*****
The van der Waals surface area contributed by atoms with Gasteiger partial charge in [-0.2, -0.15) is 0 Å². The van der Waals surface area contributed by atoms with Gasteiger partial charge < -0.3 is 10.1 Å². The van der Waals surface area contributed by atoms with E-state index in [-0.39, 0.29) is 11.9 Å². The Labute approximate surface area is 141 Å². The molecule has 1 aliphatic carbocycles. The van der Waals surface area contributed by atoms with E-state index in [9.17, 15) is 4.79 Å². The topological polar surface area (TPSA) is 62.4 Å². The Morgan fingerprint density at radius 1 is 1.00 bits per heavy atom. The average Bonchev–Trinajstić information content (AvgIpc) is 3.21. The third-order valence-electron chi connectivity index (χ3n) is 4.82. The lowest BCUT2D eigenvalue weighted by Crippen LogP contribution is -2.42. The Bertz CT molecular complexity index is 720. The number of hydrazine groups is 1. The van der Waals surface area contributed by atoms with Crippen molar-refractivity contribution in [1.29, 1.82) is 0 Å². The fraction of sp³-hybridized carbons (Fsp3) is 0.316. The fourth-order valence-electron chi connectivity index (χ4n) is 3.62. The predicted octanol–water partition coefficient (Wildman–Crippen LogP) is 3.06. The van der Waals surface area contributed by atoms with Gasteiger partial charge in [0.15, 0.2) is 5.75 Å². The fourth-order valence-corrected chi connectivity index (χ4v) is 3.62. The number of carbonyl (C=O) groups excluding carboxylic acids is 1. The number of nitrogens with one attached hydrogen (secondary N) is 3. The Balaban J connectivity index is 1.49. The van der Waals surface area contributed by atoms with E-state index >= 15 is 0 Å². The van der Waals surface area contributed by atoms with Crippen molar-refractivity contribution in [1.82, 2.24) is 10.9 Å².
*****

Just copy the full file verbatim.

The van der Waals surface area contributed by atoms with Gasteiger partial charge in [-0.2, -0.15) is 0 Å². The van der Waals surface area contributed by atoms with Gasteiger partial charge < -0.3 is 10.1 Å². The van der Waals surface area contributed by atoms with E-state index in [-0.39, 0.29) is 11.9 Å². The Labute approximate surface area is 141 Å². The molecule has 1 aliphatic carbocycles. The van der Waals surface area contributed by atoms with E-state index in [9.17, 15) is 4.79 Å². The topological polar surface area (TPSA) is 62.4 Å². The Morgan fingerprint density at radius 1 is 1.00 bits per heavy atom. The average Bonchev–Trinajstić information content (AvgIpc) is 3.21. The third-order valence-electron chi connectivity index (χ3n) is 4.82. The lowest BCUT2D eigenvalue weighted by Crippen LogP contribution is -2.42. The Bertz CT molecular complexity index is 720. The number of hydrazine groups is 1. The van der Waals surface area contributed by atoms with Crippen molar-refractivity contribution in [1.29, 1.82) is 0 Å². The fraction of sp³-hybridized carbons (Fsp3) is 0.316. The fourth-order valence-electron chi connectivity index (χ4n) is 3.62. The predicted octanol–water partition coefficient (Wildman–Crippen LogP) is 3.06. The van der Waals surface area contributed by atoms with Gasteiger partial charge in [0.15, 0.2) is 5.75 Å². The fourth-order valence-corrected chi connectivity index (χ4v) is 3.62. The number of carbonyl (C=O) groups excluding carboxylic acids is 1. The number of nitrogens with one attached hydrogen (secondary N) is 3. The Balaban J connectivity index is 1.49. The van der Waals surface area contributed by atoms with E-state index >= 15 is 0 Å². The van der Waals surface area contributed by atoms with Crippen molar-refractivity contribution in [1.82, 2.24) is 10.9 Å².